The virtualization firm just released a Chrome browser-based desktop computing platform--no local operating system or CPU required. Pano System for Cloud ultimately is an extension of the company's core virtual desktop infrastructure (VDI) technology. But rather than deliver the traditional desktop virtually, it delivers cloud applications--such as Google Apps or Microsoft Office 365--via the Chrome browser and either one of Pano Logic's zero clients or another endpoint, such as a repurposed thin client or traditional desktop.
"[It's a] simple, secure, and flexible deployment for organizations that have moved all of their applications to the cloud," said Brett Waldman, senior analyst at IDC, in an email interview.
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Cloud-minded small and midsize businesses (SMB) will likely perk up at the pricing. A $999 perpetual server license translates to a per-user cost of about $5 for a 200-person firm. That doesn't take into account hardware or application costs, but Pano's pitch here is based largely on reducing or altogether eliminating those lines in the budget: No OS licenses, relatively inexpensive endpoints, no need for on-premises storage infrastructure, and so on. A fact sheet produced by Pano touts a 76% reduction in total cost of ownership (TCO) compared with a traditional desktop computing deployment.
You'll want to run your own numbers--buyer beware the vendor TCO comparison--but analysts agree it's a relative bargain provided the cloud shoe fits. "You aren’t missing anything on pricing," said Karin Kelley, infrastructure management analyst at The 451 Group, in an email interview. "[SMBs] could benefit from cheaper devices if the use case makes sense."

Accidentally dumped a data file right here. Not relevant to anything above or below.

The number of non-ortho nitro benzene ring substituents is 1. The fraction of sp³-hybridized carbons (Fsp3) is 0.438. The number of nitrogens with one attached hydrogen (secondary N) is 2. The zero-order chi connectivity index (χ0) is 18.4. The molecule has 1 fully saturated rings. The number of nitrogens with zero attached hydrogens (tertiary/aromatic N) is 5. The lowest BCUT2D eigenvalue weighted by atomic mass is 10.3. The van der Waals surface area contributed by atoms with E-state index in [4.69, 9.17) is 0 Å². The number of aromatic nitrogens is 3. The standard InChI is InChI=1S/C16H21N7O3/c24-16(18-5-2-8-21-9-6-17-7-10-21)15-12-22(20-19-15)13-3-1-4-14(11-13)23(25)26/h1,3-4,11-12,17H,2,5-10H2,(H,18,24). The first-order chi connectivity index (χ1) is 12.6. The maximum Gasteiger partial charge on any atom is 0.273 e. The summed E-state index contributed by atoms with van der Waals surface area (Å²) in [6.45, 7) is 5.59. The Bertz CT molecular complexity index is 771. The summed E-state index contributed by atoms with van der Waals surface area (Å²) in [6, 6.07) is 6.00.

Given that the price is right for budget-conscious SMBs, the return on investment case appears fairly straightforward. Pano System for Cloud also offers some of the upside of virtualization without the potential complexities. "It’s less expensive and complex [than VDI], and SaaS and Web applications are being used more and more," Kelley said.
So what's the catch?
IDC's Waldman highlighted a big one--a lack of mobility support out of the gate--but noted that could come in a subsequent release. Given the all-in-cloud nature of the platform, Kelley pointed to "the same risks associated with relying on the Web and connectivity. HTML5 is not all there, yet, and isn’t slated to be officially recommended until 2014."
Both analysts noted that the platform makes real sense only for organizations or user groups that run most--or better yet all--of their applications online. That's a fundamental difference between Pano System for Cloud and a "traditional" desktop virtualization environment. "VDI is about delivering legacy desktop applications and the Pano System for Cloud is about delivering cloud applications in a secure manner," Waldman said. In other words: SMBs that rely heavily of legacy apps should tread cautiously in spite of the attractive pricing.
"It's about finding the right users in an organization for this deployment," Waldman said. "Chances are the majority of users will still need to access some sort of legacy desktop application. However, there is a growing number of users in organizations that only need access to a Web browser."
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